One of the most popular songs in Nigeria confirms that prayer is the key and even went further to call it ''The master key''. It is a reflection of victory and success as well as a solace for hindrances and failures and indeed the most powerful element of a Christian force in any spiritual battle. With prayer, Jesus conquered death and gave everlasting life to whoever that acknowledges him as the Christ, the son of the living God. Of great importance too is God's generosity and absolute kindness by giving it to us free, and simply requiring from us our time to go down on our knees and seek his presence. More often than not, prayer is taken for granted because in our sincere belief, we have a God that is forgiving and answers long before we conclude our sessions of prayers. In the life of many, prayer is the presence of God; it depicts God's invitation to deal with all circumstances in accordance to our wishes and aspirations and prepares us for an act of love and kindness from the treasury of his heart. For instance, growing up under the supervision of my parents was a challenging experience, whilst watching my father preach the gospel from a pulpit became a great turning point. My late father was a primary school headmaster and occasionally conducted church services in absence of the parish priest in our village Anglican church, whilst my mother used to do the same especially on mother's day. My first experience and understanding of the gospel was to look at pictures of Jesus Christ from his childhood to the point of crucifixion, death and resurrection and believed that trusting him will never be in vain. My background was very rich in Christian philosophies and with that, we were made to embrace poverty with love, rather than dispel it with complaints. For several months, government would owe them salaries and treat them with the most inconceivable human indignity. Without grandstanding, we would all gather in the sitting room to take instructions from our parents on different survival tips. I saw my parents confront this ugly trend with prayers, often involving very deep mental calculus. It was a common understanding among teachers not to send the wards of fellow teachers home on grounds of non-payment of school fees and this indefinite grace period was indeed a fair acknowledgement of my father's contribution to his profession. In his funeral oration, I saluted his courage and resolve to trust God with prayers and with a paltry salary, all of us went through the school system. So prayer restores hope from despair and life from ruins and no one has ever regretted using it on a sick bed.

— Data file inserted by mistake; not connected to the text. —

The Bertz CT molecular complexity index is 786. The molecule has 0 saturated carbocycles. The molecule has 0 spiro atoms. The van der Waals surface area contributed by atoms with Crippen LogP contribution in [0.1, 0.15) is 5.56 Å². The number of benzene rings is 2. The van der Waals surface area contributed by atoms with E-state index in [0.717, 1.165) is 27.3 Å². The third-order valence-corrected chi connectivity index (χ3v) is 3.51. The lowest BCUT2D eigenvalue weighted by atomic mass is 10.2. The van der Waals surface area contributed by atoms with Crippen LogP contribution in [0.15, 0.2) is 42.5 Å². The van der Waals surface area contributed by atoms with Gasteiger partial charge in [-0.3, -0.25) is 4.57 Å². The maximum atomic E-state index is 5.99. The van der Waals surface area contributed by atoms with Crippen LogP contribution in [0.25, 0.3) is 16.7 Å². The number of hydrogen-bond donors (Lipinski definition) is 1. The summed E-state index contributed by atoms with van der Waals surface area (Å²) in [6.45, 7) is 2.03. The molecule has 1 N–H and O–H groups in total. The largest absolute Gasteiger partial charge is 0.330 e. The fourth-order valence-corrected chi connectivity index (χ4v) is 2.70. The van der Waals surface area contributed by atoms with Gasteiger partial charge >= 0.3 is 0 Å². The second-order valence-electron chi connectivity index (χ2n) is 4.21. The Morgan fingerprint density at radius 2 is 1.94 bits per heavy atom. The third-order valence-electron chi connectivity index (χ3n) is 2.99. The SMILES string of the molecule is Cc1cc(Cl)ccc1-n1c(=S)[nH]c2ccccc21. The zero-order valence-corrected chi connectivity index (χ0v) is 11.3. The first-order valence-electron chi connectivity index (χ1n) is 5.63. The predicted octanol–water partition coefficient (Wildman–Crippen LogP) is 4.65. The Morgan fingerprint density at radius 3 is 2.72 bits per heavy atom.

Our attitude to prayers can put the kindness of God to test and even devitalize our strength to spice it with utmost good spirit. Prayer is an act of love that requires reverence and commitment to worship and adoration of God and his magnificence. You cannot pray sincerely if you are an enemy of God and you cannot ask earnestly if you are unkind to others. We are very global in our approach to Christianity, very vibrant with outward manifestations of our commitment to God, but cruel with our conscience especially with the way we treat others. It is not uncommon to see fellow Christians use prayers to demonize others who are considered inimical to their growth, development and success. The bible condemns any act of hatred and this must reflect in our daily life with prayers. I have seen fellow Christians offer ferocious prayers with secular undertones, their dictions are ultimately derogatory and reprehensible but with strong belief that the effect will be catastrophic to the perceived target recipient. With anger and heavy heart, we derail from the course of our journey to Christ by building our own partway that we consider nearer to our destination and in the process destroy the railroad to salvation that God has built for us. The heart of prayer is pure and kind because God dwells there and rains his blessings ceaselessly if we are genuine with our belief and reverence.